Northern Light Technology (NL) announced that it has decided to focus more exclusively on the needs of enterprise customers and, as of January 16, it will no longer be providing free Web search capabilities to the general public. Northern Light's Special Collection, an online library of full-text content from more than 7,100 sources, will continue to be offered on a pay-per-view basis to the public from NL's Web site (http://www.northernlight.com). The company's exit out of the general Web search field leaves the competition open to leaders like Google and FAST's AllTheWeb.com—both of which continue to offer a stream of enhancements and improvements to their services—with others like Teoma nipping at their heels.
For those of us dismayed at losing a favorite Web search engine, the good news, according to Camille Roberts, Northern Light's director of marketing communications, is that current news search (with 56 news wires and 2 weeks of news) and Search Alerts for news will still be available for free, as will the topics in the Special Editions. The Power Search and Business Search features will still be offered but will only search the Special Collection. For now, GeoSearch and Stock Search will still be available for the public and for enterprise customers. When asked if there would be a subscription or fee-based option for serious individual researchers to use Web search, Roberts replied that there were no plans to provide access to it outside of enterprise accounts. However, the company will be making a subscription option available to the public for searching the Special Collection, as well as pay-per-view.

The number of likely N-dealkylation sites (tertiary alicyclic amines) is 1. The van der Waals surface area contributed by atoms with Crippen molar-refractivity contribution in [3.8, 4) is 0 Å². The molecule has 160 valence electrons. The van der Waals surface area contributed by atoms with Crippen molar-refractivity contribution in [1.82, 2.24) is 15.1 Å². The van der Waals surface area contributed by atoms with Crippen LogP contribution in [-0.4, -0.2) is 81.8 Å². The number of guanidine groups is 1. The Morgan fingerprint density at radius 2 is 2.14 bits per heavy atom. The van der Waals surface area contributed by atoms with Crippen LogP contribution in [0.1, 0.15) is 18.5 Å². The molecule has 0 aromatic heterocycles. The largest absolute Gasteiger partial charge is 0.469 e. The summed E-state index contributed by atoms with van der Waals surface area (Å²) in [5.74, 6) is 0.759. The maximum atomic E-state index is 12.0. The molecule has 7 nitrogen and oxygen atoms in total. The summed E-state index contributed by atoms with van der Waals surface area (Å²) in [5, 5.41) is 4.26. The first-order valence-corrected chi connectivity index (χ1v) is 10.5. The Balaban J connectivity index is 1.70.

One interesting tip: Non-enterprise clients who already have Search Alerts in place (set up before January 16) that search the Web in addition to the Special Collection will continue to retrieve Web results for free. And there are no current limits on the number of alerts that can be run. Hint, hint.